Make mine a Cold Brew, please!

DSC05223 (600x450)Coffee—it’s a universal beverage, but much more concentrated in Finland, Norway, Iceland and Denmark (where it’s cold a good percentage of the year.)

Surprised?  With the United States and Canada being the no. 2 and no. 3 countries (behind no. 1 Monaco) where Starbucks has entrenched its tentacles, one would think the U.S. would rank way above its no. 35 slot for coffee consumption around the world. Not so, the Scandinavians have us beat by a mile.

Well what about tea, you might ask? Nope, Paraguay, Uruguay and Argentina take the honors there. The UK, known for its tea devotees, doesn’t even appear in the top 10, and the U.S., well, it doesn’t even make the chart in 2017.

One has to travel to Brazil to find the biggest exporter of coffee, shipping more than 5 billion pounds of grounds a year—that’s a boat load of caffeine. Brazil has held that title for every bit of 150 years. Coming in second is Vietnam, surprisingly, followed by Colombia, Indonesia and Ethiopia.

Still, in the U.S., coffee is a big deal. Case in point: Starbucks’ market share is nearly 40% of the U.S. coffee chain business, with world-wide revenues of $22 billion.

E-Imports that keeps stats on coffee reports that specialty coffee is what’s driving the business these days with sales increasing by 20% a year and accounting for nearly 8% of the $18 billion U.S. coffee market.

Coffee drinkers consumer 3.1 cups of coffee a day, and exactly half of the population (150 million Americans) drinks espresso, cappuccino, latte or iced/cold coffees.

DSC05226 (500x375)The coffee business aside, the question today seems to be one of hot or cold? And of the cold, over ice or cold brew? It’s all a matter of taste, but to some who prefer drinking cold coffee through a straw on a hot summer’s day, or even in the winter for that matter, there’s nothing more respectful than the Japanese method of freshly brewing each cup.

A search on the Internet tells us how each method is done: “Basically, pour-over involves making a cup of coffee by doing just that—pouring strong hot coffee over ice which goes directly into the brewing vessel. The hot liquid drips over the ice as it brews quickly cooling it down.”

DSC05225 (500x375)Cold brew, on the other hand, is created “by steeping medium-to-coarse ground coffee in room temperature water for 12 hours or longer and then filtering out the grounds for a clean cup of Joe.”

Which is better? Again, all a matter of taste. Cold brew, the baristas say, is less acidic, producing a velvety elixir that tastes just a tad chocolatey. The Japanese-style pour-over retains the acidity, and is known for deeper undertones of coffee flavor that one loses when coffee is made without hot water.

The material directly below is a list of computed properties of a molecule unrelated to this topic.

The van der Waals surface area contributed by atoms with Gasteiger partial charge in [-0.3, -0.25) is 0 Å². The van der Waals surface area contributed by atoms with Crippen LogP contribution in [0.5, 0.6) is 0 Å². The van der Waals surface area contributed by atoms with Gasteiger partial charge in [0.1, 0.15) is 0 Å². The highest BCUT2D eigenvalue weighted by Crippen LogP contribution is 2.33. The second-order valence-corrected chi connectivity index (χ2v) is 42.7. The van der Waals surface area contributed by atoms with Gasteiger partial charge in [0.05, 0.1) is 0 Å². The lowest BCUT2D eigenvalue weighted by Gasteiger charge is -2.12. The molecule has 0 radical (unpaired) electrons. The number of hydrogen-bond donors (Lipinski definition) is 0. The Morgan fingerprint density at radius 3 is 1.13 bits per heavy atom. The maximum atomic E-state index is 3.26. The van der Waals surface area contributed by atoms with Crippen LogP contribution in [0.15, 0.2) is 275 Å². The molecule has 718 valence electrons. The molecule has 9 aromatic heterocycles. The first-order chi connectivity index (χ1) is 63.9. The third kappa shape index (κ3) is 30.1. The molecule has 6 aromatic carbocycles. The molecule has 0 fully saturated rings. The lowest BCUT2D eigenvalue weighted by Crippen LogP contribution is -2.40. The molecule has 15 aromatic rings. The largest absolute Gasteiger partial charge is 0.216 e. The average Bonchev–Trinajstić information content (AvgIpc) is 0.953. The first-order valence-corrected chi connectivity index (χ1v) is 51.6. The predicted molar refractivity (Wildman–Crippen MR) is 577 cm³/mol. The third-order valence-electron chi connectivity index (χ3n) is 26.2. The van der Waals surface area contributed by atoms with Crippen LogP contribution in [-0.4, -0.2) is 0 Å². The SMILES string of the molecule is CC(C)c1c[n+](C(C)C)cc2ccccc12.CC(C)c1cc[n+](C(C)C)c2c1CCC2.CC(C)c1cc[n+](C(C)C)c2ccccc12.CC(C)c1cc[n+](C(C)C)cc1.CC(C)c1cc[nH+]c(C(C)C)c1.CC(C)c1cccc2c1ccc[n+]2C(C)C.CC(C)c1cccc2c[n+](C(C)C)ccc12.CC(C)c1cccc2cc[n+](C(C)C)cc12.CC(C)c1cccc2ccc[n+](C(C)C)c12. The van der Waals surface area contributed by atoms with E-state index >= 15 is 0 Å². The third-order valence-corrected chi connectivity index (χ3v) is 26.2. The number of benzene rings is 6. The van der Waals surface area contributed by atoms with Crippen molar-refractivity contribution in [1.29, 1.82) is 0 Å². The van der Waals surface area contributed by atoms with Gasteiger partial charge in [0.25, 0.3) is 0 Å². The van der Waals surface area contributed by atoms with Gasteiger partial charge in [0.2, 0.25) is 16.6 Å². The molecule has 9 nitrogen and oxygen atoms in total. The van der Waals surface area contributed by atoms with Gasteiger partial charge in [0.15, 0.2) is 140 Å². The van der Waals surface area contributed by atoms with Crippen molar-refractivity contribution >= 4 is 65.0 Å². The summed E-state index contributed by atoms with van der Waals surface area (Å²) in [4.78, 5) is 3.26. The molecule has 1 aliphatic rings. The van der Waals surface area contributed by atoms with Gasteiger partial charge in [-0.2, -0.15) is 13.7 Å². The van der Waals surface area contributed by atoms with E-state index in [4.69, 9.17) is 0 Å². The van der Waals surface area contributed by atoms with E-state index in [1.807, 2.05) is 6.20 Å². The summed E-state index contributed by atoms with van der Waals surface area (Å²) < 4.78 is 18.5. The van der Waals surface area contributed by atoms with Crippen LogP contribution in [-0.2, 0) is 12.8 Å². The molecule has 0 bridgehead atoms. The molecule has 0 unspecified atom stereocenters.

Note, this is not the same as pouring hot coffee directly over ice. That will not cut it. The Japanese mastered the tea ceremony eons ago, so the Japanese method of a “steeped pour” is the preferred choice, although maybe too strong for some.

From a blog called Kitchentreaty on the Internet come the directions:

Basic Cold Brewed Coffee

You can brew the coffee in a 32-ounce French press if you prefer. Place the ground coffee and water in the pitcher, place the plunger lid on top, but don’t press the plunger down. After the coffee grounds have steeped, gently press down on the plunger until the grounds reach the bottom of the pitcher. The coffee needs to steep for at least 12 hours, so plan accordingly.


  • 1 cup fresh-ground coffee beans (a robust bean and a medium grind works best)
  • 4 cups water
  • Ice or coffee ice cubes
  • Sugar or brown sugar (optional)
  • Milk or half-and-half (optional)


  1. Add the coffee grounds and the water to a large jar or pitcher. Stir. Cover and let rest at room temperature overnight or up to 12 hours.
  2. Strain through a coffee filter or a fine-mesh sieve lined with cheesecloth. I use a funnel and coffee filter and strain the coffee right into the glass bottle I store it in.
  3. To serve, mix one part coffee mixture (it’s quite concentrated) with one part water in a tall glass, leaving room for ice. Stir in sugar and milk/half-and-half if desired, to taste. Add ice or coffee ice cubes. Serve.
  4. Cold-brewed iced coffee concentrate keeps in the refrigerator for up to a week.

Japanese-Style Iced Coffee


  • 1/4 cup/1 oz./30 g. ground coffee beans (I like a darker roast)
  • 1 cup/8 oz./230 g. ice cubes (plus more for serving)
  • 1 cup/8 oz./230 g. water


  • Measuring cups or a kitchen scale
  • A pour-over cone (aka a drip brewer) or carafe
  • A coffee filter that fits the pour-over cone or carafe
  • A 16-ounce or larger mason jar (if not using a carafe)
  • Tea kettle – preferably a goose-neck shape made for pour-over brewing


  1. Fill the mason jar or carafe with the 2 cups/8 oz./230 g. ice.
  2. Set a filter in the brewer, set it over the mason jar (if using) for brewing, and add the coffee grounds.
  3. Bring the water to a boil. Slowly pour just a bit of the water over the grounds – just enough to cause the coffee to expand (also known as “blooming”). Once all of that water has dripped through, slowly pour about half of the remaining water over the top. When that has finished dripping through, slowly pour the remaining water over the top. Let drain completely.
  4. If using a mason jar, remove the drip brewer. If using a carafe, remove the filter and grounds then pour into a glass. Add ice, cream, and/or sugar if desired. Serve immediately.

So there you have it. You can slave over an iced mason jar all day, you can make your morning cup a pour-over ritual, or you can buy cold brew coffee at any of our eight GreenAcres Markets. The choices are endless. DSC05227 (500x375)